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Sarkeesian’s treatment, being accompanied by discussions about “how to kill a troll.” And many people are calling for the gaming industry to do more.
James Portnow, a game designer who has worked on titles including Call of Duty and Farmville, wrote an episode about harassment for his animated Web series “Extra Credits.” In it, the narrator says: “Right now, it’s like we gave the school bully access to the intercom system and told him that everyone would hear whatever he had to say. He met with a team of executives, including a vice president, for four hours, and they discussed how Microsoft was developing better algorithms for things like automatically muting repeat offenders.
“The gaming industry is actually in the process of changing,” Ms. “That’s a really positive thing, but I think there is a small group of male gamers who feel like gaming belongs to them, and are really terrified of that change happening.” When Sam Killermann, a gamer in Austin, Tex., saw the reaction to Ms.
Sarkeesian’s project, something “broke through,” he said.
But the Cross Assault episode was the first of a series this year that have exposed the severity of the harassment that many women experience in virtual gaming communities.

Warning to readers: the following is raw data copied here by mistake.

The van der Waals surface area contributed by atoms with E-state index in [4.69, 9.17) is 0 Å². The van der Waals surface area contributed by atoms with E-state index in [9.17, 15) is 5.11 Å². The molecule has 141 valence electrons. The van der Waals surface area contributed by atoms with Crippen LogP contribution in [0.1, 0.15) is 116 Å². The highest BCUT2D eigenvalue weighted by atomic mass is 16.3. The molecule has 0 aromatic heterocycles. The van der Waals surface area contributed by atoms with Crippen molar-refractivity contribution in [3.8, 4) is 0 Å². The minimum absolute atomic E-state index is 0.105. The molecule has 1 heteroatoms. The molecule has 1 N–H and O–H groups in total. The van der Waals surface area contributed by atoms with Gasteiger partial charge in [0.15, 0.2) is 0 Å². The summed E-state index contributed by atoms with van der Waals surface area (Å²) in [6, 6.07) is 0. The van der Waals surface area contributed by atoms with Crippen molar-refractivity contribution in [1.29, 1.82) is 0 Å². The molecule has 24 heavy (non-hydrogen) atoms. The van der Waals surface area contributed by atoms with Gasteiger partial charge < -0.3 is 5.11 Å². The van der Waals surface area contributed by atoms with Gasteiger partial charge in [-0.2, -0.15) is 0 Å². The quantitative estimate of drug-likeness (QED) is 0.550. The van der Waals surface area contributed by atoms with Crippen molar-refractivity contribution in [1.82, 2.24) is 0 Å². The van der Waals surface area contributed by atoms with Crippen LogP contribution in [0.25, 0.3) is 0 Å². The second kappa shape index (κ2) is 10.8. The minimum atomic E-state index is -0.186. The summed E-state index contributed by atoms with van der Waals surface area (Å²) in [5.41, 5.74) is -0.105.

And a backlash — on Twitter, in videos, on blogs and even in an online comic strip — has moved the issue beyond endless debate among gaming insiders to more public calls for change.
Jessica Hammer, a longtime player of video games and a researcher at Columbia University, said the percentage of women playing such games online ranges from 12 percent to close to half, depending on the game type.Portnow, who will be speaking on a gaming convention panel later this month called “Ending Harassment in Gaming.” “But that’s not true any longer,” he added.“We are a real mass medium, and we have a real effect on the culture.He also blamed “my own inability in the heat of the moment to defend myself and the community I have loved for over 15 years.” But the issues raised by the Cross Assault episode gained more attention with Anita Sarkeesian’s campaign in May to raise ,000 on Kickstarter to document how women are portrayed in video games. Supporters of her efforts, aghast, donated more than 0,000, further angering her critics.Her You Tube and Facebook pages were instantly flooded with hate-filled comments. A man from Ontario created an Internet game where players could “punch” her, layering bruises and cuts on her image until the screen turns red.
Just as on the broader Internet, there are people who delight in piquing anger or frustration in others, or “trolling.” For trolls, offensive language — sexist, racist, homophobic comments — are interchangeable weapons that vary with the target.